Who Should Get Targeted Therapy? Breast Cancer Guidelines 2020

Who Should Get Targeted Therapy? Breast Cancer Guidelines 2020

Targeted therapy are medications that target a specific molecule on breast cancer cells.

Targeted therapy may be used in people with invasive or metastatic breast cancer. Targeted therapy is usually given in combination with chemotherapy or with hormonal therapy. 

This blog post focuses on targeted therapy and which people should receive it.

What is Targeted Therapy?

Targeted therapy is medication that targets specific parts of cancer cells while causing less harm to normal cells. Targeted therapy is different from chemotherapy because chemotherapy affects only rapidly dividing cells. Targeted therapy is more specific because it is able to tell the difference between cancer cells and normal cells. It targets molecules that are seen more on cancer cells, which may cause less side effects from treatment. 

For people with newly diagnosed invasive breast cancer or breast cancer that has recurred, a sample of your breast cancer tissue that has already been removed will be taken to a laboratory to be studied. One thing they will study are the targets and receptors your breast cancer has, such as hormone receptors or HER2 receptors. The results of this study will be given to in your pathology report. The pathology report has information that is specific to your own breast cancer.

What Are The Targets in Breast Cancer?

As described above, targeted therapy targets, or aims at, specific molecules. These targets are tiny molecules are associated with cancer cells and sometimes help in the spread or growth of the cancer cells. These molecules may be proteins, hormones, or other small molecules that are in the cancer cells or attached to the cancer cells.

HER2 is a receptor made of protein. Every person with invasive breast cancer will be tested to see if their cancer has the HER2 protein or, in some people, the gene that codes for the protein. HER2 is involved in normal cell growth. Normal cells have a normal amount of HER2 protein. Breast cancer cells may have a larger-than-normal amount of HER2 protein. If breast cancer cells have a larger-than-normal amount of HER2, then drugs that “target” HER2 will likely be used.

Other molecules in breast cancer cells that led to the creation of targeted therapy are:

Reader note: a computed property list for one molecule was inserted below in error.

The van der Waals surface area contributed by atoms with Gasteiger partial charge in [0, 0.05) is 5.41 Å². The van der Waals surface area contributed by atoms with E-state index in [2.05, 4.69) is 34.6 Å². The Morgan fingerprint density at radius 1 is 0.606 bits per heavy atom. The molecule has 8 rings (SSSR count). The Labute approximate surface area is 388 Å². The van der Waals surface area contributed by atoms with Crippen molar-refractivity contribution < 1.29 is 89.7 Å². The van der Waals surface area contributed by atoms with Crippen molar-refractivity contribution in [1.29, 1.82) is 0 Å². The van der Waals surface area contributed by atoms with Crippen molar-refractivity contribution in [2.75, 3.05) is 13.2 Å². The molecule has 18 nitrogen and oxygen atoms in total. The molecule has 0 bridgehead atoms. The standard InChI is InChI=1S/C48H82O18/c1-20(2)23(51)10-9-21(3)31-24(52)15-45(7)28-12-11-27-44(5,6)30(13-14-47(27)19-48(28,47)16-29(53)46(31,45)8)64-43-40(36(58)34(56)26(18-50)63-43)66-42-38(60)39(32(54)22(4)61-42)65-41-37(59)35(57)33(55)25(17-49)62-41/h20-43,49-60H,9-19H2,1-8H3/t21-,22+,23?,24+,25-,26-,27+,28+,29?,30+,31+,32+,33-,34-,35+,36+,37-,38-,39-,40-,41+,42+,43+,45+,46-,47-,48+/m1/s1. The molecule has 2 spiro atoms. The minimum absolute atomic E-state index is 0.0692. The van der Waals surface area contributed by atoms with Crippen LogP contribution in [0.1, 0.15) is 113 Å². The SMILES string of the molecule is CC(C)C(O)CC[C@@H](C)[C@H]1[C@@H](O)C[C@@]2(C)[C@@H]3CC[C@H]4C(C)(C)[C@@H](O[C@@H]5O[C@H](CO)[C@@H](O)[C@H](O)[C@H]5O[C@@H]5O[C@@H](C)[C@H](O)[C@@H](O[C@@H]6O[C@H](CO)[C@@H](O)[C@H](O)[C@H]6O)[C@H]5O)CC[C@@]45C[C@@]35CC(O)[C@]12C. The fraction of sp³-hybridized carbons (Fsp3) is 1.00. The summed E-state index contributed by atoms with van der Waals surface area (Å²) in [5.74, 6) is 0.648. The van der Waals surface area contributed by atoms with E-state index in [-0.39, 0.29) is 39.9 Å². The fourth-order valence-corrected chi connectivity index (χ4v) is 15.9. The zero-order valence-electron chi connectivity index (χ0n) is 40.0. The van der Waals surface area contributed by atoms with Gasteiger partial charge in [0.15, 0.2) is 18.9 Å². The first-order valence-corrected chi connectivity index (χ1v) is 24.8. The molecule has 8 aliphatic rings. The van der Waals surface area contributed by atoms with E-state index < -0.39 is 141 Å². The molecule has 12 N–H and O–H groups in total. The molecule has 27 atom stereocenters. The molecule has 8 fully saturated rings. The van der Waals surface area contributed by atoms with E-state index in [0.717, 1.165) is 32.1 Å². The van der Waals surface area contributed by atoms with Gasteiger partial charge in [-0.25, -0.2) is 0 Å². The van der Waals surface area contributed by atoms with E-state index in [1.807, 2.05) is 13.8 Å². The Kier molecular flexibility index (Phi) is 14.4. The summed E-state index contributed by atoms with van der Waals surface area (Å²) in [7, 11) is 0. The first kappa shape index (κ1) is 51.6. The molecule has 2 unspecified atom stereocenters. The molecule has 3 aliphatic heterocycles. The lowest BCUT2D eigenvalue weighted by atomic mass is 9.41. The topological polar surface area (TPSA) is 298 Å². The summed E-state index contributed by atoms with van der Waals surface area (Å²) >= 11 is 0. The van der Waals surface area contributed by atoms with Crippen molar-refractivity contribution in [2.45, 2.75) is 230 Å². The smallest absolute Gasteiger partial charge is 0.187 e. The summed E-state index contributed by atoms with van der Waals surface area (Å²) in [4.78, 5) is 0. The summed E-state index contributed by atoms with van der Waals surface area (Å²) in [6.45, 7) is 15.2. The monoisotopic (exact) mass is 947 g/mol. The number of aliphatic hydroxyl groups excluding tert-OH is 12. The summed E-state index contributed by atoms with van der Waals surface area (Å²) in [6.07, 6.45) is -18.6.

• CDK4 and CDK6
  • BRCA1 and BRCA2
  • PIK3CA
  • PD-L1
  • NTRK fusion

Who Might Get HER2 Targeted Therapy?

People with invasive breast cancer, metastatic breast cancer, or recurrent breast cancer will be tested for HER2 receptors. If the breast cancer has a larger than normal amount of HER2 receptors, then the breast cancer is called “HER2-positive” or HER2(+).

Above is a simplified example of two cells. The cells are the pink circular image on the picture. The purple items are HER2 proteins. 

The cell on the left is a normal breast cell. Notice how it only has two HER2 proteins on the cell. 

The cell on the right is a breast cancer cell. This cell has larger-than-normal amounts of HER2 on it. This cell has over 15 HER2 molecules. 

This is a simplified example of how cancer cells may have larger-than-normal amounts of specific receptors, while normal cells will have a normal amount. The numbers discussed above are only examples and not exact numbers that a real cell may have. 

People with HER2-positive breast cancer may get targeted therapy. The targeted therapy are drugs that treat cancer by targeting HER2 on cancer cells. A few of the medications that target HER2 are:

  • Pertuzumab (brand name Perjeta)
  • Trastuzumab (brand name Herceptin)
  • Pertuzumab, trastuzumab, hyaluronidase-zzxf combination (brand name Phesgo)
  • Tucatinib (brand name Tukysa)
  • Ado-trastuzumab emtansine or T-DM1 (brand name Kadcyla)
  • Fam-trastuzumab deruxtecan-nxki (brand name Enhertu)
  • Lapatinib (brand name Tykerb)
  • Neratinib (brand name Nerlynx)

For HER2-positive breast cancer, targeted drugs are usually used in combination with other medication. Your doctor will use many factors to make a specific treatment plan for you. You will be given a combination of medications to treat your cancer specifically.

These are several scenarios in which you might receive HER2 targeted therapy: